Lois Lynn Lorsch
December 15, 1961-September 3, 2019
Howard (L) and Lois Lorsch, z’l, blessing the Torah during worship at Bat Yam Temple of the Islands, February 2019.
In Howard’s words, “Lois was my wife, soul mate and best friend. She was a great mother to our children, my partner forever, confidante advisor and much more. She was a successful businesswoman and a trusted partner. Most of all Lois was a caregiver.
She loved great wine, cooked with it and, sometimes, she even put it in her dishes. She was a great cook.”
Vickie shared with Howard that President Andrew Jackson had his late wife Rachel’s picture on the wall in front of her bed. He wanted her to be the last thing he saw before going to sleep and the first thing he saw every morning. For Howard too, Lois will always be the first thing he thinks of in the morning and the last thing his mind and heart will see at night.
It was an act of genius for President Alan Lessack to appoint Lois Chair of the Rabbinic Search Committee, and it was an act of mind-boggling courage that Lois accepted the offer.
In a famous country, song, You Had Me from, “Hello,” Kenny Chesney sang, “Your smile just captured me. You were in my future as far as I could see.”
When she first interviewed me, Lois Lorsch had me “from Hello.”
When I learned the Chair of the Bat Yam. Temple of the Islands search committee wanted to Face Time with me, I Googled her. I learned Lois Lorsch owned and operated an Executive Search firm with her husband, and I could see from her business card photo that she was a very attractive woman with long black hair.
So you can imagine my surprise when this completely bald person with big black-rimmed glasses sat on the screen in front of me.
I thought Ms. Lorsch had been detained and that her husband was there to tell that she would be with me shortly.
But at “Hello” I discerned that this was the woman in the photo. Lois proceeded with the interview without a trace of self-consciousness or hesitation.
By the time I learned that she was undergoing chemotherapy for cancer, I was hooked.
“If this synagogue,” I thought, “was so important to this woman that she would undertake this vital job in her condition, it must be a very special place, and this must be a very special woman!”
I was right on both counts.
In our second conversation, long before Bat Yam invited me to be its rabbi, I told Lois, “No matter how this search turns out, if I can ever be helpful to you as you fight this dreaded disease, I am here.”
Whatever help and support I have offered her and Howard pales in comparison to what they have given me.
She was more than a congregant and more than a friend. She was a life-coach who gave me, and all of us, a Master Class in how to live … and how to die. Her determination to squeeze every ounce of joy and meaning into each day God gave her will inspire me, and all of us, as long as we live.
One example: a year ago, Lois invested inordinate amounts of physical and emotional energy to easing the passage of another cancer victim, Bat Yam’s beloved Miriam Bailey, from this life to the next.
“Why?” I asked her. “You need to save your strength.”
“It needed to be done,” she answered.
”When she saw something that needed to be done, Lois just did it because it was the right thing to do.
As for you, God, I am very angry.
Murderers and cheats live long, carefree lives and You allow this to happen to Lois Lorsch! Yes, I am angry, but I refuse to allow my anger to become the arrogance that denies God. I will rage against God, but I will accept that there is so much that we don’t understand and will never understand about God.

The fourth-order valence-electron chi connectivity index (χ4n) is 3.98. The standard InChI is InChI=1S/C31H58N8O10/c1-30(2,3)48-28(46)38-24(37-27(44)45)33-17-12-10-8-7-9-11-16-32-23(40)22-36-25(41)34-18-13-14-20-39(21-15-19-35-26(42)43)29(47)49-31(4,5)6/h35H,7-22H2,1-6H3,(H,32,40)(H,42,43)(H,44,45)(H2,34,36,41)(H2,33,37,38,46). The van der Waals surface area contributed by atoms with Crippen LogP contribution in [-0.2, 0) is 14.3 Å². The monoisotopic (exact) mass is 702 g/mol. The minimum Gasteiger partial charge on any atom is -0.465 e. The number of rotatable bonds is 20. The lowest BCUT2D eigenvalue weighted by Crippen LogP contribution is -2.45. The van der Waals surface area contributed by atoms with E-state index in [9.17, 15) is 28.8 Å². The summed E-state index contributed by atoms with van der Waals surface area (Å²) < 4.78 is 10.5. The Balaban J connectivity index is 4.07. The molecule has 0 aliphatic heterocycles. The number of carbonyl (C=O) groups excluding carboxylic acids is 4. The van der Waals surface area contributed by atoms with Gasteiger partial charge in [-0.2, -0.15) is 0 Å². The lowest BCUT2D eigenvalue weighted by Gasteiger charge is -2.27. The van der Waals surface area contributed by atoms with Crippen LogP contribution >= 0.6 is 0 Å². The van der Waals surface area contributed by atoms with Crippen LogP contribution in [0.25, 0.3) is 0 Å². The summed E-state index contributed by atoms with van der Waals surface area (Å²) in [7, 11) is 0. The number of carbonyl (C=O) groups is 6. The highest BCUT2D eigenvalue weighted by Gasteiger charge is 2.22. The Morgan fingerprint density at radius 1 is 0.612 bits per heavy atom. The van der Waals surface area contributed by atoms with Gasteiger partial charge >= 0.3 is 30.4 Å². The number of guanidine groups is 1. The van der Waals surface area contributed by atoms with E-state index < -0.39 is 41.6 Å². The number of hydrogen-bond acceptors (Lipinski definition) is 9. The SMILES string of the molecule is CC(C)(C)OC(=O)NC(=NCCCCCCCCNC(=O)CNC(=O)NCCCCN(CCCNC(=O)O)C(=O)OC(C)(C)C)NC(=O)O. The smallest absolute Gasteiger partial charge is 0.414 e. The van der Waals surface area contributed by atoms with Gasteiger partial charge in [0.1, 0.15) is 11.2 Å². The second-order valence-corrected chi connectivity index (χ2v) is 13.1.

Instead, I will realize that, in the words of the Psalmist, “A thousand years are but as yesterday in your sight.” (Psalm 90:4)
It is not the number of days we live that matter, but what we do with them.
So, I will thank you for the gift of Lois’ life. I will thank you for what she meant to Howie, her children, her many dear friends, to Bat Yam and to me.
Through all her tribulations Lois’ devotion to Judaism and her deep spirituality never wavered. She studied Hebrew with me on Shabbat morning. She read beautifully from the Torah last December 14, and we had a date for her to read from the Torah at services again in February.
The photo (above) she gave me for my birthday of her and Howard blessing the Torah at services last winter – a photo framed in seashells that she collected – hangs proudly in our home.
Lois was one of Bat Yam’s first Yom Kippur Congregants’ Hour speakers two years ago, and she was magnificent! In her speech she spoke lovingly of how Howard was the perfect partner and soul mate to walk with her through all the joys and difficulties with which life presented her.
Lois was the driving force behind Bat Yam’s decision to adopt the new prayerbook of the Reform movement for this coming High Holy Day season. She fully expected to be there for Rosh Hashanah and Yom Kippur. Now, the new book will be a monument to her intellectual curiosity, her spiritual depth and her devotion to Bat Yam Temple of the Islands.
Lois lived every day to the fullest. She loved music festivals, concerts, new places, new people and new adventures.
Her doctors marveled at her courage, tenacity and longevity. And at every step along the way –until her final breath– she never gave in to despair or anger.
Yes, she “had me from “Hello,’” but her goodbye will stay in my heart forever.
Her family and friends all ask: What would Lois do? She would have us embrace and enjoy life as she did. She would have us care about others as she did. And she would have us look whatever adversity confronts us right in the eye and face the future with courage.
Lois Lorsch: her memory will be blessing to all of us privileged to know her.